Whether you’re spending your summer lounging on the beach or – like me – curled up in a darkened room praying for it to end, you’ll need a good book to read. If you’re looking for suggestions here are six great books by ukulele players. Some are ukulele related, some music related, some just excellent reads.
- If you’re looking to fill in on wider Hawaiian history Sarah “off of This American Life” Vowell’s Unfamiliar Fishes. It’s informative, humorous and occasionally snarky. And it finishes up with a thought provoking comparison of IZ’s take on Over the Rainbow with his Hawai’i ’78.
Charlie Connelly – Our Man in Hibernia: Ireland, the Irish and Me
As well as being a ukulelist and a top bloke Charlie Connelly is one of my favourite authors. If you’re into Bill Bryson’s understated humour and sharp observations you have to check out his books. They’re all great but the account of the move to his ancestral homeland of Ireland Our Man in Hibernia is my fave.
If you’re more into audiobooks then Charlie’s are a no brainer. Most of his books have been adapted for BBC Radio 4′s Book of the Week and Attention All Shipping was voted second best audiobook of all time after Hitchhiker’s Guide to the Galaxy.
Her latest book is a biography of Leonard Cohen. She’s been promoting it with performances of Leonard Cohen songs on her uke. Thus becoming the first person in history to do a ukulele cover of Cohen song that isn’t Hallelujah.
After his blues band couldn’t get a gig Mark Wallington took refuge in the one place where musical ability is never a bar to performance: ukulele open mics. The Uke of Wallington tells of his trip around the country playing his uke at every open mic he could find.
This one was also a BBC Radio 4 Book of the Week. They clearly hold ukulelists in high regard.
Official Wizard of the Strings Roy Smeck was a master of the ukulele and an unsung hero of music. Vincent Cortese sets the record straight with a biography of the great man. Cortese was a student of Smeck so he can offer personal reminiscences as well as a thorough history.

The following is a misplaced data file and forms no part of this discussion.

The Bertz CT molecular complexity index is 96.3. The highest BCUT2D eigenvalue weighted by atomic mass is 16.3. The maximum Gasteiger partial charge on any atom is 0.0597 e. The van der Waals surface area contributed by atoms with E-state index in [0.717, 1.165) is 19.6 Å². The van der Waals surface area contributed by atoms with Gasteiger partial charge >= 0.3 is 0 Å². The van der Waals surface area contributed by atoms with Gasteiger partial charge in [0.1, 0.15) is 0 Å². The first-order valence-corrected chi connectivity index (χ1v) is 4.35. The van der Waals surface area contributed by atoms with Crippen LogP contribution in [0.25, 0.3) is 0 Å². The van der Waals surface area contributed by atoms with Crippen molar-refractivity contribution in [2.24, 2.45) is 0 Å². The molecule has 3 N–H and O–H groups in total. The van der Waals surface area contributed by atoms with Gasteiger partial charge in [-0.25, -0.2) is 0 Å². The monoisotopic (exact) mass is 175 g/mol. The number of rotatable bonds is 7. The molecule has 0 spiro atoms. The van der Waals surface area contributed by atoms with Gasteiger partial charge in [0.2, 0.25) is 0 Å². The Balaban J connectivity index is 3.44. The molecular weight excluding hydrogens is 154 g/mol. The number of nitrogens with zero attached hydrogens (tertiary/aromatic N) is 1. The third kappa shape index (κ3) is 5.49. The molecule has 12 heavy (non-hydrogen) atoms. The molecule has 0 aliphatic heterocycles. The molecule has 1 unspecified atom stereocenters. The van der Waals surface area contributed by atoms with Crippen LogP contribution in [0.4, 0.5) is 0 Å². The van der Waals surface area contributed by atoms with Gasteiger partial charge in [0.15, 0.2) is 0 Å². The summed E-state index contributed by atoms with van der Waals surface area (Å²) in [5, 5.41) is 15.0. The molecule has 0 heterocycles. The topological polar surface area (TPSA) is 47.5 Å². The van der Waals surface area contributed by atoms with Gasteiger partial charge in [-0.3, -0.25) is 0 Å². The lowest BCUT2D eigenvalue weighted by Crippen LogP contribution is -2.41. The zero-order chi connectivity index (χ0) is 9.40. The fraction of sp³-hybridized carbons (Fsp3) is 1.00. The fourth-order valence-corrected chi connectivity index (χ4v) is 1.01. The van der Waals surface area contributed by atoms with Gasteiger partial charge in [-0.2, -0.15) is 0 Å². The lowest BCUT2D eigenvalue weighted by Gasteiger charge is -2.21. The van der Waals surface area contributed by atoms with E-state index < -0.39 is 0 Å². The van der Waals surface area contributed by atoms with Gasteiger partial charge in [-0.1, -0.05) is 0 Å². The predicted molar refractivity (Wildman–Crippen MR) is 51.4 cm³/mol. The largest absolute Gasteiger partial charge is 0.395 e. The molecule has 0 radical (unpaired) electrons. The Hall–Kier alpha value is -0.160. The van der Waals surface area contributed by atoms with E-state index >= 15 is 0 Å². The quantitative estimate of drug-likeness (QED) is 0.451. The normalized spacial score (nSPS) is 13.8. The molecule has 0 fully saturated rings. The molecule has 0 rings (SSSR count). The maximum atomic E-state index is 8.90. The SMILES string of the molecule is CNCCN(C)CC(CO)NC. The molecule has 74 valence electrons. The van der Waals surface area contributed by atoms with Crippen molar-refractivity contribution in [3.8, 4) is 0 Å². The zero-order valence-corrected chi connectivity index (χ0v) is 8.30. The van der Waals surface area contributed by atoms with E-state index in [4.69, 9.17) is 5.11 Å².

I’m slightly dismayed I managed to miss this when it was released last year. Perhaps I had to wait for the hot weather before I could take the song in. But I’m very glad I did. You should certainly check out their music if you’re digging their modern-day Dexy’s Midnight Runners/Mumfords without rods jammed up their arses thing.
Colours is a lot of fun to play and a very good piece for beginners to play.
The actual strumming pattern on the ukulele is dead simple. It’s just all downstrums:
Anyway, their performance inspired me to have a go at this instrumental piece. I first tried it on standard uke but it didn’t work out. I moved on to low-G with was better. Then I went insane and decided to drag my aNueNue harp ukulele out of deep storage.
The harp strings on the uke are supposed to be tuned C, D, E, F. But I retuned the bottom two to A. One to pluck and the other to give a bit of sympathetic resonance. The sympathetic resonance turned out quite well. You can particularly hear the reverb-like effect at the beginning.
Important: The letters above the tab represent the bass note being played in that bar they’re not the chords.
The strings tabbed are just tuned like a normal low-G. And it’s tabbed in the same key as the original. So if you’re playing a low-G you can just play this tab along with the record or a bass-playing friend.
Standard Tuning Version
To play it with a high-g ukulele you’ll need to move the whole thing up an octave. Here’s a tab for that. This time with the chord names above the tab.
Campaigning against ukuleles in schools: “These taxpayer-supported schools are hell-bent on indoctrinating your innocent, unsuspecting children into the ways of the ukulele, an unholy instrument of Satan.” Couldn’t agree more.